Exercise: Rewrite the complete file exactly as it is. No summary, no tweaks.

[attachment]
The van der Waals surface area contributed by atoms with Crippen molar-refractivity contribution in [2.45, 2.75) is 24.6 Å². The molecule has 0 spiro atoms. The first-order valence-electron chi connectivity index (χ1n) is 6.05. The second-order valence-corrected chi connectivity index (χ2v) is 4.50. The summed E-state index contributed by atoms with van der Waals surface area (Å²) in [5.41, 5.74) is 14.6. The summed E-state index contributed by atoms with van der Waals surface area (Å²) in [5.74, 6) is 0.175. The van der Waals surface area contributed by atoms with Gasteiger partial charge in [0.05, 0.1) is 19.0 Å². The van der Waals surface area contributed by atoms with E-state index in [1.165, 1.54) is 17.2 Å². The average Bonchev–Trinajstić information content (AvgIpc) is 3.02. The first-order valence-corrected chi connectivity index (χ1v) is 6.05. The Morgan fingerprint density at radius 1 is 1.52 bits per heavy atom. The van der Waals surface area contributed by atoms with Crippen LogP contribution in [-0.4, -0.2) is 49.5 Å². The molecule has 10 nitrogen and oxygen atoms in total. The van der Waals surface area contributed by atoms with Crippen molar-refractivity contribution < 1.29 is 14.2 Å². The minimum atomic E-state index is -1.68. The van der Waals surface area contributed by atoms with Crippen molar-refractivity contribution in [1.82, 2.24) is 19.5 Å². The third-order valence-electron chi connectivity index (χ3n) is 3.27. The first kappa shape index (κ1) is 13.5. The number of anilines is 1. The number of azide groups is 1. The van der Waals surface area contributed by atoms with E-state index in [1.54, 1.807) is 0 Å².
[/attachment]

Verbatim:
The van der Waals surface area contributed by atoms with Crippen molar-refractivity contribution in [2.45, 2.75) is 24.6 Å². The molecule has 0 spiro atoms. The first-order valence-electron chi connectivity index (χ1n) is 6.05. The second-order valence-corrected chi connectivity index (χ2v) is 4.50. The summed E-state index contributed by atoms with van der Waals surface area (Å²) in [5.41, 5.74) is 14.6. The summed E-state index contributed by atoms with van der Waals surface area (Å²) in [5.74, 6) is 0.175. The van der Waals surface area contributed by atoms with Gasteiger partial charge in [0.05, 0.1) is 19.0 Å². The van der Waals surface area contributed by atoms with E-state index in [1.165, 1.54) is 17.2 Å². The average Bonchev–Trinajstić information content (AvgIpc) is 3.02. The first-order valence-corrected chi connectivity index (χ1v) is 6.05. The Morgan fingerprint density at radius 1 is 1.52 bits per heavy atom. The van der Waals surface area contributed by atoms with Crippen LogP contribution in [-0.4, -0.2) is 49.5 Å². The molecule has 10 nitrogen and oxygen atoms in total. The van der Waals surface area contributed by atoms with Crippen molar-refractivity contribution < 1.29 is 14.2 Å². The minimum atomic E-state index is -1.68. The van der Waals surface area contributed by atoms with Crippen molar-refractivity contribution in [1.82, 2.24) is 19.5 Å². The third-order valence-electron chi connectivity index (χ3n) is 3.27. The first kappa shape index (κ1) is 13.5. The number of anilines is 1. The number of azide groups is 1. The van der Waals surface area contributed by atoms with E-state index in [1.54, 1.807) is 0 Å².